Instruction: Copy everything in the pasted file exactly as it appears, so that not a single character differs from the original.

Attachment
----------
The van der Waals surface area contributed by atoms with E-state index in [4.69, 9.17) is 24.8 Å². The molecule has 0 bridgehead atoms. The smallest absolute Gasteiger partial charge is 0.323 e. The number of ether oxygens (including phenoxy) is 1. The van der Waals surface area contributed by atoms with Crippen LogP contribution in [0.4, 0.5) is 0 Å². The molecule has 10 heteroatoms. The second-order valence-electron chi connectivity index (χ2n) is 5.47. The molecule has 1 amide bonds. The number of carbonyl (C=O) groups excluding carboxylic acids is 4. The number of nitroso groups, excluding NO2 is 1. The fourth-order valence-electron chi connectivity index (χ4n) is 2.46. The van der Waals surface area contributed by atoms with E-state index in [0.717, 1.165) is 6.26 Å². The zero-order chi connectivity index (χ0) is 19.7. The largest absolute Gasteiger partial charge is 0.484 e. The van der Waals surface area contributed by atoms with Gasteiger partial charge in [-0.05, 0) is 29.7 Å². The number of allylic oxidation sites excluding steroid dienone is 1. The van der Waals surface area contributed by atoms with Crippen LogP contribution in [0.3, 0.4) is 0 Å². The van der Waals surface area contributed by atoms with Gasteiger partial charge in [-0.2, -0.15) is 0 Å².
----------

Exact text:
The van der Waals surface area contributed by atoms with E-state index in [4.69, 9.17) is 24.8 Å². The molecule has 0 bridgehead atoms. The smallest absolute Gasteiger partial charge is 0.323 e. The number of ether oxygens (including phenoxy) is 1. The van der Waals surface area contributed by atoms with Crippen LogP contribution in [0.4, 0.5) is 0 Å². The molecule has 10 heteroatoms. The second-order valence-electron chi connectivity index (χ2n) is 5.47. The molecule has 1 amide bonds. The number of carbonyl (C=O) groups excluding carboxylic acids is 4. The number of nitroso groups, excluding NO2 is 1. The fourth-order valence-electron chi connectivity index (χ4n) is 2.46. The van der Waals surface area contributed by atoms with E-state index in [0.717, 1.165) is 6.26 Å². The zero-order chi connectivity index (χ0) is 19.7. The largest absolute Gasteiger partial charge is 0.484 e. The van der Waals surface area contributed by atoms with Gasteiger partial charge in [-0.05, 0) is 29.7 Å². The number of allylic oxidation sites excluding steroid dienone is 1. The van der Waals surface area contributed by atoms with Crippen LogP contribution in [0.3, 0.4) is 0 Å². The van der Waals surface area contributed by atoms with Gasteiger partial charge in [-0.2, -0.15) is 0 Å².